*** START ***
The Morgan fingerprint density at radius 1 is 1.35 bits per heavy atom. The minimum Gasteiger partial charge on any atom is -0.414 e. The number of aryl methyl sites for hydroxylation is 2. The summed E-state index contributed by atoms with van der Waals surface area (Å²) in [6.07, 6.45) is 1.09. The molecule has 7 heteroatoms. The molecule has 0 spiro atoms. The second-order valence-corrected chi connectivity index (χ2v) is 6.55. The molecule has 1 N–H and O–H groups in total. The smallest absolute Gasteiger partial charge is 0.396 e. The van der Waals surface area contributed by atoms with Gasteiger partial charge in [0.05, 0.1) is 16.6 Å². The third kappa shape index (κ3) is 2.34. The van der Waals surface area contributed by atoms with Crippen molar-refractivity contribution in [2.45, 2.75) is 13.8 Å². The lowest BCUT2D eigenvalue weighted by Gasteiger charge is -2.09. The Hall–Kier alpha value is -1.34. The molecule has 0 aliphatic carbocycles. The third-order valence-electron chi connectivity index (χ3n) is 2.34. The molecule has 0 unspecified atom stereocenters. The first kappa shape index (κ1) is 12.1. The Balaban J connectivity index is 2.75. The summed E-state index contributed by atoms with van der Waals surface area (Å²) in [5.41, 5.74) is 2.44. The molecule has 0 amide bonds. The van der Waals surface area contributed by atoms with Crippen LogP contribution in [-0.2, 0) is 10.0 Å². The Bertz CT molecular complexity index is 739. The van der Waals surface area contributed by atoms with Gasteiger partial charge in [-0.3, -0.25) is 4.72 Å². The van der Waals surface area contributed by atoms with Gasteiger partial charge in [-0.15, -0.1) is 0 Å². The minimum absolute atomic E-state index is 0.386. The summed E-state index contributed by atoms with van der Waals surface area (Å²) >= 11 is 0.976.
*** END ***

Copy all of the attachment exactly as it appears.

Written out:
The Morgan fingerprint density at radius 1 is 1.35 bits per heavy atom. The minimum Gasteiger partial charge on any atom is -0.414 e. The number of aryl methyl sites for hydroxylation is 2. The summed E-state index contributed by atoms with van der Waals surface area (Å²) in [6.07, 6.45) is 1.09. The molecule has 7 heteroatoms. The molecule has 0 spiro atoms. The second-order valence-corrected chi connectivity index (χ2v) is 6.55. The molecule has 1 N–H and O–H groups in total. The smallest absolute Gasteiger partial charge is 0.396 e. The van der Waals surface area contributed by atoms with Gasteiger partial charge in [0.05, 0.1) is 16.6 Å². The third kappa shape index (κ3) is 2.34. The van der Waals surface area contributed by atoms with Crippen molar-refractivity contribution in [2.45, 2.75) is 13.8 Å². The lowest BCUT2D eigenvalue weighted by Gasteiger charge is -2.09. The Hall–Kier alpha value is -1.34. The molecule has 0 aliphatic carbocycles. The third-order valence-electron chi connectivity index (χ3n) is 2.34. The molecule has 0 unspecified atom stereocenters. The first kappa shape index (κ1) is 12.1. The Balaban J connectivity index is 2.75. The summed E-state index contributed by atoms with van der Waals surface area (Å²) in [5.41, 5.74) is 2.44. The molecule has 0 amide bonds. The van der Waals surface area contributed by atoms with Crippen LogP contribution in [-0.2, 0) is 10.0 Å². The Bertz CT molecular complexity index is 739. The van der Waals surface area contributed by atoms with Gasteiger partial charge in [-0.3, -0.25) is 4.72 Å². The van der Waals surface area contributed by atoms with Gasteiger partial charge in [-0.15, -0.1) is 0 Å². The minimum absolute atomic E-state index is 0.386. The summed E-state index contributed by atoms with van der Waals surface area (Å²) >= 11 is 0.976.